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Meet the Purdue Ph.D. helping astronauts to breathe easy

As matter-of-fact as possible, Karen Son tells me her field of study: "My job is to keep astronauts alive." No pressure there.

 

As a Ph.D. candidate in Mechanical Engineering, Karen Son is bringing her expertise in heat transfer to the life support systems of NASA spacecraft -- specifically, to the air that astronauts breathe.  “When you’re in a confined atmosphere, like a spaceship or a submarine, you’re going to be re-breathing the same air,” says Karen.  “There’s a buildup of carbon dioxide, which is toxic to the human body.  We need to remove that CO2 from the environment.”

The current method involves filtering the air using small aluminosilicate granules called zeolites -- essentially a form of clay.  These granules absorb CO2, and then when heated, discharge that CO2 into the vacuum of space.  The granules can then absorb more CO2, and the process is repeated.  Karen’s focus is on perfecting the zeolites, and the heat transfer process.

Growing up in Las Vegas and attending Utah State as an undergrad, Karen followed her father’s footsteps into mechanical engineering.  “It was a great major,” she says. “Mechanical engineering really enables you to do anything.” After learning of Purdue’s worldwide reputation and history in heat transfer, she decided to pursue a graduate degree at Purdue ME, studying under Suresh Garimella at the Cooling Technologies Research Center.

And then NASA came calling.  She successfully applied for NASA’s Space Technology Research Fellowship, which enables graduate students to perform research at NASA facilities.  So Karen began studying at Purdue, while performing research at NASA’s Marshall Space Flight Center in Huntsville, Alabama.

“I must admit, I wasn’t really a space buff before going there,” she says.  “Some people at Marshall told me to meet them at the ‘Saturn V,’ and I had to look up what that was!  But once I got started, I became fascinated -- not just with the history, but with NASA’s future plans for spaceflight.”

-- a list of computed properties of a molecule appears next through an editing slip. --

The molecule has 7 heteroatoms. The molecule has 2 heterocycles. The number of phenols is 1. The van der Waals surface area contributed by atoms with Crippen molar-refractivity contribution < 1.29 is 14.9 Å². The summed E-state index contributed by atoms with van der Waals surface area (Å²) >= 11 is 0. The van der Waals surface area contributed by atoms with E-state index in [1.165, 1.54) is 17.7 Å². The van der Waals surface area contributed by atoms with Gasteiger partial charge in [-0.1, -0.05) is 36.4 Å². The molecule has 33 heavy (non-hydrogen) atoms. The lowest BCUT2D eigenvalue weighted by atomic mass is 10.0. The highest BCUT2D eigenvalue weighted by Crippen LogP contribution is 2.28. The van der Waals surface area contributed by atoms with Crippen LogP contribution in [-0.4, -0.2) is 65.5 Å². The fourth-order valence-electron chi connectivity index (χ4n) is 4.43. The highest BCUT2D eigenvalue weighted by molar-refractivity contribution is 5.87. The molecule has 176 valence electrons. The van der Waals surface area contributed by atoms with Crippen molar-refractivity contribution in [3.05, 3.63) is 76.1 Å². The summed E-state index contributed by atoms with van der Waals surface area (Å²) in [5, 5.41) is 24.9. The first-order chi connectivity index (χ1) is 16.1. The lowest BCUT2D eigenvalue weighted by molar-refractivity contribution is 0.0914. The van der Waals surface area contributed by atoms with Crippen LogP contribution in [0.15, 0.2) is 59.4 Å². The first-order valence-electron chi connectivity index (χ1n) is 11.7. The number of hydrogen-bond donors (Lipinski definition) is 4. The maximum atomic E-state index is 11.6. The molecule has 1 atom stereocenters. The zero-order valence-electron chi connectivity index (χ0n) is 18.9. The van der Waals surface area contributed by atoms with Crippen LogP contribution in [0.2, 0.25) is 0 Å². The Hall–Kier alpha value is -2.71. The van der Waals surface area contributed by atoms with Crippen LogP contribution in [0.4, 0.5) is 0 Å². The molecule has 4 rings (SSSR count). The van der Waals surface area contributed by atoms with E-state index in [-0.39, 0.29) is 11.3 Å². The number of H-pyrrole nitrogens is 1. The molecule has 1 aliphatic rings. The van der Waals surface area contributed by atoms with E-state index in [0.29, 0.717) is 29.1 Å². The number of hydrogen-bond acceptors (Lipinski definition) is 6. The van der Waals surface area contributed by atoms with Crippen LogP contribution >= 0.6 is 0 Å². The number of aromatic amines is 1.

Future long-term space missions will require CO2 scrubbers to be smaller, cheaper, more efficient, and longer-lasting.  But these criteria are impossible to test without endangering the lives of astronauts.  That’s why Karen’s expertise in heat transfer is so important to NASA’s efforts.

“They are performing computer simulations,” she says. “I’ve been able to really get my teeth into these computer models.  So far I’ve been able to reduce uncertainty in some of these models by orders of magnitude, and increase their prediction accuracy by over 50%.”

After she finishes her Ph.D., Karen is headed to Sandia National Labs in Albuquerque, New Mexico, to continue her work in thermal modeling.  But she’s quick to recognize Purdue’s role in her career.  “The faculty here are amazing,” she says, “and through networking I’ve been able to meet directors of laboratories, directors at NASA.  Beyond that, Purdue has labs like no other place in the world.  NASA actually ships me samples here, because we have world-class particle characterization facilities.  In both size and quality, Purdue is unmatched.”


Writer: Jared Pike, 765-496-0374, jaredpike@purdue.edu

Source: Karen Son, nielson@purdue.edu


Read more about Karen's work at NASA.